Northanger Abbey and Persuasion
Four volume 1817 First Edition of Jane Austen’s novel, belonged to Edward Knight
Museum Number: CHWJA:JAHB13.5.1-4
Writer-in-Residence at Jane Austen’s House Museum, 2009-10. Rebecca’s most recent book is The Jane Austen Writer’s Club: Inspiration and Advice from the World’s Best Loved Novelist
We can imagine how Jane’s mother and siblings must have felt when their first copies of her posthumously published novels arrived. When they held their first editions of Northanger Abbey and Persuasion they must have felt their loss more keenly, but also that they had something of Jane back again. As they turned the pages they must have thought of Jane writing Northanger Abbey (or Susan, as it was first called) and her excitement when she sold it to Crosby and Co., and how that must have turned to frustration and disappointment when, despite being advertised, the novel never appeared for sale. The opening chapter must have evoked memories of Steventon and of a daughter and sister who, we can guess, “loved nothing so well in the world as rolling down the green slope at the back of the house”.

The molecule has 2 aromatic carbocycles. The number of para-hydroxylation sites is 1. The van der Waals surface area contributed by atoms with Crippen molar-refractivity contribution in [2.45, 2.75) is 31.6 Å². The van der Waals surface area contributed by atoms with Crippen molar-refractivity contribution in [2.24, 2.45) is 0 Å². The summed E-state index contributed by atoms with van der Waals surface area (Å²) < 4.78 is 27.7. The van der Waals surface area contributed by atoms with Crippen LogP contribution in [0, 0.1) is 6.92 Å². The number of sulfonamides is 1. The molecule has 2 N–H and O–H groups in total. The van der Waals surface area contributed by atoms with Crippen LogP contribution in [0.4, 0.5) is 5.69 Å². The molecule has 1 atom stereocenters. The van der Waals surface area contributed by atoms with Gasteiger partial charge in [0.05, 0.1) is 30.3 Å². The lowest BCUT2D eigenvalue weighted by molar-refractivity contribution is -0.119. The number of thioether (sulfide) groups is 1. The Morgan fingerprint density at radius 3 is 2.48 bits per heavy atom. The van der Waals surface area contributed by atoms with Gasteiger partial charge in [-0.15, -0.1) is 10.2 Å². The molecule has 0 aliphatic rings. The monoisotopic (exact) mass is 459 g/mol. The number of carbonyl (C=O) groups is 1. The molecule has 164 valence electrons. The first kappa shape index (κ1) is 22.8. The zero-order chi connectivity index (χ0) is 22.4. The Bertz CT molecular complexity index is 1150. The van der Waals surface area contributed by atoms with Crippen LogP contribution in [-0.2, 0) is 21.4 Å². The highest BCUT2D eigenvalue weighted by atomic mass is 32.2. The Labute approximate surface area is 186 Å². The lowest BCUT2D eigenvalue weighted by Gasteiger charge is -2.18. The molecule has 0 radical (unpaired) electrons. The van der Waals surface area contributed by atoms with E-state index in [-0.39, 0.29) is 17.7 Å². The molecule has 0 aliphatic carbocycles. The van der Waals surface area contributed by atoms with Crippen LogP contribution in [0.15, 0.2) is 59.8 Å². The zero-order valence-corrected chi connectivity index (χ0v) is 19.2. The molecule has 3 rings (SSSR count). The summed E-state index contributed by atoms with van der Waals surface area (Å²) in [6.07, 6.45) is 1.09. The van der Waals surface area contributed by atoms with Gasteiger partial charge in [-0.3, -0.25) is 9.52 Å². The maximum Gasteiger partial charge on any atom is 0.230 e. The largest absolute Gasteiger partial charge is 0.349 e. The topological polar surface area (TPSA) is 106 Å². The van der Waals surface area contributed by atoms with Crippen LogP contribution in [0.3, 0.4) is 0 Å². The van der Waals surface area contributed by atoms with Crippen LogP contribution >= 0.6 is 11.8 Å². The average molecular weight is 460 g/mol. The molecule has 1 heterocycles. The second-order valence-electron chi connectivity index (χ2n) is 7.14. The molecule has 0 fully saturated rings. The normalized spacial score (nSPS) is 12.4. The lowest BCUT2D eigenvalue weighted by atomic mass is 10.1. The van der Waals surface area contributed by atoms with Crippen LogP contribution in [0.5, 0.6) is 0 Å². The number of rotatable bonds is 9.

And then, when they read their first copies of Persuasion, the novel that seems like Jane’s swansong (even though she had begun another and, had she lived, would probably have written many more) their minds must have been filled with memories so sad and so sweet of Jane’s last autumn. They must have thought of times they’d had together in the countryside, in Bath and by the sea.
These two short novels seem to give us so much of Jane’s career – a sense of its beginning with Northanger Abbey, the first novel she sold, and Catherine Morland, so young and so in love with books; and then its ending with Persuasion, which, with ‘the cancelled chapter’, we can surmise Jane struggled to finish, and Anne Elliot, a heroine wiser, sadder and older than any of Jane’s others. Persuasion wasn’t meant to be Jane’s final novel. That lingering sadness wasn’t meant to be the final note.